We have a beautiful 1950s two-bedroom cottage that we lovingly restored three years ago.
We took up layers of carpet and lino, discovering newspapers from 1952 and cypress floorboards in perfect condition beneath.
We rebuilt the bathroom and laundry but retained the outdoor dunny. We installed a new kitchen and cut through a wall so the toiling cooks could enjoy the water views.
During the months of work we fell in love with our little cottage and dreamed of one day living there. It had a special feel, a place of great tranquility and peace.
It had obviously been a home filled with love and laughter in the past and these happy emotions still resonated within its walls.
Slowly we introduced our cottage to our guests: honeymooners, couples from around the world, country families, artists seeking inspiration.
Australian author Frank Moorhouse wrote the final part of his trilogy Cold Light perched at the lounge room window overlooking the sea and has been a perennial visitor.
We were protective of our cottage and carefully vetted each potential customer.
But recently one family snuck beneath our radar. They were supposed to be a couple with two teenage children, failing to include the younger child and pet.
They were secretive, keeping the curtains and doors closed, but as the week progressed we became aware of some strange comings and goings and unruly behaviour.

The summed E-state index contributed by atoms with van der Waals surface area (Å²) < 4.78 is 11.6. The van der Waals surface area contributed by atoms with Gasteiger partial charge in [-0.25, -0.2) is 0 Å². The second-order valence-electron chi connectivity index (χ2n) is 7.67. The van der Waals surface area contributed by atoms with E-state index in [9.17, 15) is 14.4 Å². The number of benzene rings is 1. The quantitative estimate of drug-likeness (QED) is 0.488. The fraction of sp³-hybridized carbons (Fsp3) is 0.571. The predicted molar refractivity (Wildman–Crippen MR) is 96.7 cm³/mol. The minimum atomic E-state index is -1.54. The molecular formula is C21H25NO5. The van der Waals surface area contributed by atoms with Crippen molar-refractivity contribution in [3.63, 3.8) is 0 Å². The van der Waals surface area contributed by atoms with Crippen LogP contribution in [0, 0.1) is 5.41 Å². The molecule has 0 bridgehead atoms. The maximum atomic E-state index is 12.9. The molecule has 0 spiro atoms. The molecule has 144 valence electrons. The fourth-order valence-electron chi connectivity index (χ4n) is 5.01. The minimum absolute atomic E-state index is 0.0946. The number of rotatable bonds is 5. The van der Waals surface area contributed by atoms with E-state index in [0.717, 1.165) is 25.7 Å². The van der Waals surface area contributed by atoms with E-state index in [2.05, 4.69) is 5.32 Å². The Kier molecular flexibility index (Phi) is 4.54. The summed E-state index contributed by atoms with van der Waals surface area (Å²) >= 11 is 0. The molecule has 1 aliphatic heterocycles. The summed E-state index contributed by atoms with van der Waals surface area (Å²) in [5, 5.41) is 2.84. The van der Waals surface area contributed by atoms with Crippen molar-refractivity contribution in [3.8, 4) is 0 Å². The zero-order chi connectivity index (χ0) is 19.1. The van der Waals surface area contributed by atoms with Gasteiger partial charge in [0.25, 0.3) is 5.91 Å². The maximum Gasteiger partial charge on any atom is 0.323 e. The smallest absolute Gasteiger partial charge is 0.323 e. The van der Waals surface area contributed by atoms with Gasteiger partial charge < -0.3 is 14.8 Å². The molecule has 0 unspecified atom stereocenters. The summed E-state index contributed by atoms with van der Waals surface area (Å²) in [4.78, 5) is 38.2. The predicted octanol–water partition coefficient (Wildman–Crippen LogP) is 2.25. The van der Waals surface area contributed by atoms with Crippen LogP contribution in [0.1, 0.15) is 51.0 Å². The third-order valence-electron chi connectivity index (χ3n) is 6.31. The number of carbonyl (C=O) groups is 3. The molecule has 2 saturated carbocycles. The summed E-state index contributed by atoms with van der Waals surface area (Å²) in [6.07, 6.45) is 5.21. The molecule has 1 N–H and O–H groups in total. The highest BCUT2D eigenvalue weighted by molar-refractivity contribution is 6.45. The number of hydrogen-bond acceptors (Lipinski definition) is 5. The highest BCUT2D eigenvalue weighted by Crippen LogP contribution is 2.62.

Finally they left and tentatively we opened the front door. It was a scene of destruction. There were broken lamps and glassware, the floorboards sported deep scratches and in places were slick with a sticky red substance, the woven rug was impregnated with the same goo, the white towels were grey, the bed linen stained, there was chewing gum stuck to the bedhead, the windows and sills were smeared.
They had washed the dishes using soap, the frying pan was a burnt hull, the saucepans caked in dried food, the oven trays wore a layer of fat.
It took four of us five hours to clean the filth, but the smell of fat lingered and it took days of airing and several cans of Glen 20 to eliminate.
We tried ringing this despicable family to vent our anger but their phones were turned off. We tried taking a cleaning fee but the account was empty.
We licked our wounds and comforted ourselves with the fact there was no permanent damage.
But the lack of respect for someone else’s property cuts deeply. The abuse that had been meted out on such a beautiful little cottage was inconceivable.
Do these people treat their own property this way? Do they tolerate that level of filth in their own home?
I suspect not. But in their minds it was acceptable in a rental property – they had paid the money and could close the door and walk away.
Similarly, it astounds me when I see what people leave behind after a day of picnicking. They are a minority but the garbage left behind is extraordinary.
A few weeks ago I found a soiled nappy in the gutter. Someone had obviously changed their child, dumped the dirty nappy and driven off.
I guess that makes them guttersnipes. Our cottage abusers were certainly of that ilk – the lowest of the low.